This week my Mum, Cynthia Merrill is guest blogging! I hope if you don’t follow her on Twitter or IG, you will (@cyndisueboo). She has super good ideas about thinking, reading, and teching! But, the BEST part is that she believes in kids A LOT and, she especially believes in ME!
Recently, Liv asked me if she could delete a follower (and all her posts about her) from her Twitter and Instagram accounts. At first, I thought nothing of it, until she followed up with a brief explanation. It seems this person had gone from rabidly retweeting, liking, or commenting on Liv's posts, to virtual silence. She felt hurt and confused, especially when she could see that she was promoting other kids as actively as she had once promoted Liv.
This gave me a lot of pause – trying to figure out how to best support Liv in her growing understanding of adult behavior in digital spaces – spaces where the “slights” can sometimes feel bigger and are public. While also being mindful that Liv’s recognition of this didn’t necessarily give her the maturity to understand all of the machinations of why some adults act suddenly dismissive.
Social media slights are very real. They may not be talked about all that much, but I can attest to the feeling of not getting a seat at the “popular” table. In social media we have different names for groups of people that support each other, the most popular probably being PLN. The reality is that some PLNs function like a middle school lunchroom table -- the outright promotion of some people, and the exclusion of others. I listened this weekend as an accomplished friend told me how she had to “step away” from her social media feed because of the sheer panic she felt when she read how much other people were doing, experiencing, supporting, and learning. She felt like a complete failure.
Liv’s realization of the once fan now silent has more to do with the fan, and how she has moved on, than it does with Liv. But, as a parent, I am deeply aware that I allowed this to happen. I have found that with Liv’s success comes people who like her for what she can provide for them. Recently, an expert in social media research interviewed me – her first question asked why I would put Liv in social media spaces when the recommended age for these platforms is thirteen. It’s an honest question, and it deserved an honest answer.
I think thirteen is too late. Developmentally, 13 year olds are already finding their space from parents, figuring out their identity, and more often than not heavily influenced by peers and celebrity social media accounts. Helping Liv navigate these spaces at 9 and 10 is EASIER than it would ever be at age 13. She understands my role as an active guide on the side of her social media life. Initially, she would see my posts on Twitter and Instagram and mirror her own posts after mine. As her knowledge grew, she discovered that she had a talent for hashtags that people seemed to really like. As her followers quickly grew, she gained confidence interacting with them. Honestly, her biggest delight is meeting a follower in real life. I think this might be the opposite of many adults on social media – I’ve heard many adult stories of how meeting followers in real life is awkward and, at times, even disappointing.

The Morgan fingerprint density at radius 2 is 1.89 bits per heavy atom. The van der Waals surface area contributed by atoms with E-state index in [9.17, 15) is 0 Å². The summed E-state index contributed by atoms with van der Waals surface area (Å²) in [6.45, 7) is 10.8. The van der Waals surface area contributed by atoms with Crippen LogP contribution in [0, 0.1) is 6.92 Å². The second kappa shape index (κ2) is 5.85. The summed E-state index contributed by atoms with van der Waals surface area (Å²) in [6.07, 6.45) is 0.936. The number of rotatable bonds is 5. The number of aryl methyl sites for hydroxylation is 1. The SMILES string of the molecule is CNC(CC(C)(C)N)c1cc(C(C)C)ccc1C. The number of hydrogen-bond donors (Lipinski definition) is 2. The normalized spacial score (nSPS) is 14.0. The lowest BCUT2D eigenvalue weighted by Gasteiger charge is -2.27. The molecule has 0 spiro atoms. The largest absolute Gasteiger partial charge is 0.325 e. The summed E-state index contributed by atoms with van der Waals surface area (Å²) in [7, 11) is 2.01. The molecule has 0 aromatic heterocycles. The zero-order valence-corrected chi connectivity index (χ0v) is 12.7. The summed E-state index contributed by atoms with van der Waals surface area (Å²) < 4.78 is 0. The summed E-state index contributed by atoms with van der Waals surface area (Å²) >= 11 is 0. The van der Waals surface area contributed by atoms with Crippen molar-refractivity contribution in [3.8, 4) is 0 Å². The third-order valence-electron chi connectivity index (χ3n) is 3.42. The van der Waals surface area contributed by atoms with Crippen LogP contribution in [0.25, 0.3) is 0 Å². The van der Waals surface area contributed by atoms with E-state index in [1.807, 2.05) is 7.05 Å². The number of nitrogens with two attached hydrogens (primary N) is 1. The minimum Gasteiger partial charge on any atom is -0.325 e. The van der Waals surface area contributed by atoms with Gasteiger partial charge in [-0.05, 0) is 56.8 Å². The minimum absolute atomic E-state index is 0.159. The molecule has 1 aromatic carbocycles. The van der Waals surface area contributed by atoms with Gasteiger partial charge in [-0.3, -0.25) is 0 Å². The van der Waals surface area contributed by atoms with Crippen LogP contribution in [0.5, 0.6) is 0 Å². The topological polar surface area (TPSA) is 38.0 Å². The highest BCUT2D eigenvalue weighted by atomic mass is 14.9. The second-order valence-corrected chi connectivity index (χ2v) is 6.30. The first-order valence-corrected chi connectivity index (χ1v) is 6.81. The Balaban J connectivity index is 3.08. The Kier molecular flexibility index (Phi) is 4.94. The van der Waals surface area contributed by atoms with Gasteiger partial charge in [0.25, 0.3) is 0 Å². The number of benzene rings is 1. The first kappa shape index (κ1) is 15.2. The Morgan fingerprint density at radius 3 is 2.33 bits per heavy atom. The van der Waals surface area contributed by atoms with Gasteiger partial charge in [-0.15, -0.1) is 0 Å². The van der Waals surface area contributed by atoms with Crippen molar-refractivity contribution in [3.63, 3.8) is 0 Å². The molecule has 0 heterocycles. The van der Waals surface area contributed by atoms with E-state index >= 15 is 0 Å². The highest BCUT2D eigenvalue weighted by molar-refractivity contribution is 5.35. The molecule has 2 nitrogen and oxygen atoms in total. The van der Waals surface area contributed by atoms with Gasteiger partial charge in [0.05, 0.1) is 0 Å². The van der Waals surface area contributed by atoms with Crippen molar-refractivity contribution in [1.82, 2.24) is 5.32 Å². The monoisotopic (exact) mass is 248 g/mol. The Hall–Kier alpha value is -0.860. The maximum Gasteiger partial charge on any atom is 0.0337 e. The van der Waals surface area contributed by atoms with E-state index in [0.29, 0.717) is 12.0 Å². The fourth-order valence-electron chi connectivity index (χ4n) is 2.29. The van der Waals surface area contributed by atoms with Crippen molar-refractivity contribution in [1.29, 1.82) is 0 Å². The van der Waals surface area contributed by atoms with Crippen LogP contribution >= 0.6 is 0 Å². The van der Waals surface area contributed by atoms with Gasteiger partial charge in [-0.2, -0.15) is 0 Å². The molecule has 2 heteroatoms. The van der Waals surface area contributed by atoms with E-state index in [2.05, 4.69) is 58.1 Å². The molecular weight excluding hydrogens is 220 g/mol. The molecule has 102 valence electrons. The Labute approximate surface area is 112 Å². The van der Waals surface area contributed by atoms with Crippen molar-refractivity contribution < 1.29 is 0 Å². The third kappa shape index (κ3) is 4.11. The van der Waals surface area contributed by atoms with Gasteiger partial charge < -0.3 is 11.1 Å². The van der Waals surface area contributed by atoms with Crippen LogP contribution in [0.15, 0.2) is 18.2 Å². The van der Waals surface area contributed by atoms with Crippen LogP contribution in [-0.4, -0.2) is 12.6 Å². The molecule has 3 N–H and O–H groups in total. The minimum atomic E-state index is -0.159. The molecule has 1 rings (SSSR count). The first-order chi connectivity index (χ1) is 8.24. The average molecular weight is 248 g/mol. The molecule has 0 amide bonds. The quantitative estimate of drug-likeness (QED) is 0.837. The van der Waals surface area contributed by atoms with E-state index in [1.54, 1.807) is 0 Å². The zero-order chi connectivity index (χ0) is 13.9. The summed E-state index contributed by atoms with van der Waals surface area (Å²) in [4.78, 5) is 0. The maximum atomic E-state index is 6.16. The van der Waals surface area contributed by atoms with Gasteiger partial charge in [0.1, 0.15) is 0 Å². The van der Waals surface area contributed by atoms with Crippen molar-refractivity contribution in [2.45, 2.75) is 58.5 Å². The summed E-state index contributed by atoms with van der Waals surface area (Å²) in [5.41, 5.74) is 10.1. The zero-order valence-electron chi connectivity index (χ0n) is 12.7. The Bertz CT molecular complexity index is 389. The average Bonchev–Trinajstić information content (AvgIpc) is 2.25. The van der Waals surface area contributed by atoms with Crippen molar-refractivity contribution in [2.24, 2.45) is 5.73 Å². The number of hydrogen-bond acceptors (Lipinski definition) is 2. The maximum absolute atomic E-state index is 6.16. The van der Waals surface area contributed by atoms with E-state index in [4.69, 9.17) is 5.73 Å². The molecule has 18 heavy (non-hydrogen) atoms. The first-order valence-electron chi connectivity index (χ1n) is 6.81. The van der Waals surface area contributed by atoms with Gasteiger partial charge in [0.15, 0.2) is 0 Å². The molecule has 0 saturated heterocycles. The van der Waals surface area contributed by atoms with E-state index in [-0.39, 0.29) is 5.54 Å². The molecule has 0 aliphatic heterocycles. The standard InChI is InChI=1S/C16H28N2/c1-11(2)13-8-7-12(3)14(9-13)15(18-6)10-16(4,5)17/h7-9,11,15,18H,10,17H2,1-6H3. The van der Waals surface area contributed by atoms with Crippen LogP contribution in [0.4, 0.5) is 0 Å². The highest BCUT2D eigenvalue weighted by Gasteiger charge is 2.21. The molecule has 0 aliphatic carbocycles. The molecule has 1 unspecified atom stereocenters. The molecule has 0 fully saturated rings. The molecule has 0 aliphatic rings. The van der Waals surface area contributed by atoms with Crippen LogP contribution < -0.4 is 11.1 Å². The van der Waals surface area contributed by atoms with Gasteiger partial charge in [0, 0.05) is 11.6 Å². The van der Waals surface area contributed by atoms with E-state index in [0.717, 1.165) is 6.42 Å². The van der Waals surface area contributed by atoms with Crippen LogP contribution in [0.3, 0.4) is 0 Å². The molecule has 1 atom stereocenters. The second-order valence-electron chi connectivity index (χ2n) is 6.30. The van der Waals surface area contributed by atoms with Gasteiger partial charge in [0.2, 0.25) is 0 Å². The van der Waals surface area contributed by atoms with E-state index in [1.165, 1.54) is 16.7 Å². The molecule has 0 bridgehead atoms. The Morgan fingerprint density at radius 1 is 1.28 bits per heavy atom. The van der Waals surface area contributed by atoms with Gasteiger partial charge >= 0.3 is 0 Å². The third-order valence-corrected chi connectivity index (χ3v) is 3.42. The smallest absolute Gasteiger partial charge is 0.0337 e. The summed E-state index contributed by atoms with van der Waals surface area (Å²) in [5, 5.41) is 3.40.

Liv’s delight in moving from digital relationships to real relationships provides us with a demonstration of how a digital native imagines the convergence of her lives – she doesn’t imagine them as separate. She sees both spaces as opportunities to be real.
Adults often fumble their way through these spaces because they see them as separate from their real lives. Social media brings out sides of adults that most of us wouldn’t see in person. Liv shares in her presentations: “Who you are online, should match who you are offline.” So, if we push this idea a bit further, we can assume that any adult that would go silent on a kid online would be equally silent outside of the digital space. If those adults are teachers, this causes me to be seriously concerned. If those adults are ones she sees promoting digital citizenship or running chats about empowering kids, it’s really a fraud.
Digital space is REAL space. For Liv -- it’s life, it’s love, it’s learning. It’s a chance to connect and grow. Consider your interactions online – are you authentic -- have you gone silent on someone? If so, why? Was your intent to hurt? Think about the person sitting behind the screen. Make it right.
For me, I am making it right with Liv. I encouraged her not to delete the once fan. I’m helping her understand complicated behavior. Thankfully, she has so many incredible mentors who don’t look at their interactions with her in an opportunistic way -- they understand how real Liv's feelings are. These mentors are also just as delighted meeting Liv outside of social media, as she is meeting them. One recently messaged me and said, “Thank you for sharing Liv with the world…she makes my world better…falling in love with her is so easy…and so REAL.”
That’s what it’s all about.
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Hi, I'm Liv and I am super excited to share my thinking with you!